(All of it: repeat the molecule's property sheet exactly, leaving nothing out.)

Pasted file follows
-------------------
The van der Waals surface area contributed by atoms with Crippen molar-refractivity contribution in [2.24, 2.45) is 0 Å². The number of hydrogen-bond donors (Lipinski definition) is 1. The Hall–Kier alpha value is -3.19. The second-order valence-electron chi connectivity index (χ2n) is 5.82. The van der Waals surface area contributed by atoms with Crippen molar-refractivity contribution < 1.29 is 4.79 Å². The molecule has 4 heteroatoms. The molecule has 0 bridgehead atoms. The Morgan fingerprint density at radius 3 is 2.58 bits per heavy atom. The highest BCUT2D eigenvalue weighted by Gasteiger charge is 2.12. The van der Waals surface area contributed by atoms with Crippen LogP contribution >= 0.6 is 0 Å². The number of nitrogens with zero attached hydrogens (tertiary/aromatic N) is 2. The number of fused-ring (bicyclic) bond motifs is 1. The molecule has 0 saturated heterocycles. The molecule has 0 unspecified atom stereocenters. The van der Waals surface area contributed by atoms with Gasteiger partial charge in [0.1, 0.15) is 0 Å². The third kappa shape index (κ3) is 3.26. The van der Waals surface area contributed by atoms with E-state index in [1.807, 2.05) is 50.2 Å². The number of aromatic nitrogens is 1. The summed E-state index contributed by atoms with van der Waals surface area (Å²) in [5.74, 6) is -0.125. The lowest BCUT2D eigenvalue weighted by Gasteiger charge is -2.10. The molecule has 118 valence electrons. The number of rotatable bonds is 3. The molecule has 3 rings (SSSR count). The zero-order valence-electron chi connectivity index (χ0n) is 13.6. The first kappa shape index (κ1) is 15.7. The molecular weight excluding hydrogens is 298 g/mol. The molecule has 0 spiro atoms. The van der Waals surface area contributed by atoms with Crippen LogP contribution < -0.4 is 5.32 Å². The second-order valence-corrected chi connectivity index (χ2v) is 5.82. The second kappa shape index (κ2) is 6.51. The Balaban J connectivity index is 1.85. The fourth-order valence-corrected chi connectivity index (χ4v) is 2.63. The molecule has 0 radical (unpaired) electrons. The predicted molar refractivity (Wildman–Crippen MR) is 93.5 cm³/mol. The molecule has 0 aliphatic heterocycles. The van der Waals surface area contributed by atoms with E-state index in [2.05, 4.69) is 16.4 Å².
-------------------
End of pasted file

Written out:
The van der Waals surface area contributed by atoms with Crippen molar-refractivity contribution in [2.24, 2.45) is 0 Å². The number of hydrogen-bond donors (Lipinski definition) is 1. The Hall–Kier alpha value is -3.19. The second-order valence-electron chi connectivity index (χ2n) is 5.82. The van der Waals surface area contributed by atoms with Crippen molar-refractivity contribution < 1.29 is 4.79 Å². The molecule has 4 heteroatoms. The molecule has 0 bridgehead atoms. The Morgan fingerprint density at radius 3 is 2.58 bits per heavy atom. The highest BCUT2D eigenvalue weighted by Gasteiger charge is 2.12. The van der Waals surface area contributed by atoms with Crippen LogP contribution >= 0.6 is 0 Å². The number of nitrogens with zero attached hydrogens (tertiary/aromatic N) is 2. The number of fused-ring (bicyclic) bond motifs is 1. The molecule has 0 saturated heterocycles. The molecule has 0 unspecified atom stereocenters. The van der Waals surface area contributed by atoms with Gasteiger partial charge in [0.1, 0.15) is 0 Å². The third kappa shape index (κ3) is 3.26. The van der Waals surface area contributed by atoms with E-state index in [1.807, 2.05) is 50.2 Å². The number of aromatic nitrogens is 1. The summed E-state index contributed by atoms with van der Waals surface area (Å²) in [5.74, 6) is -0.125. The lowest BCUT2D eigenvalue weighted by Gasteiger charge is -2.10. The molecule has 118 valence electrons. The number of rotatable bonds is 3. The molecule has 3 rings (SSSR count). The zero-order valence-electron chi connectivity index (χ0n) is 13.6. The first kappa shape index (κ1) is 15.7. The molecular weight excluding hydrogens is 298 g/mol. The molecule has 0 spiro atoms. The van der Waals surface area contributed by atoms with Crippen LogP contribution < -0.4 is 5.32 Å². The second-order valence-corrected chi connectivity index (χ2v) is 5.82. The second kappa shape index (κ2) is 6.51. The Balaban J connectivity index is 1.85. The fourth-order valence-corrected chi connectivity index (χ4v) is 2.63. The molecule has 0 radical (unpaired) electrons. The predicted molar refractivity (Wildman–Crippen MR) is 93.5 cm³/mol. The molecule has 0 aliphatic heterocycles. The van der Waals surface area contributed by atoms with E-state index in [2.05, 4.69) is 16.4 Å².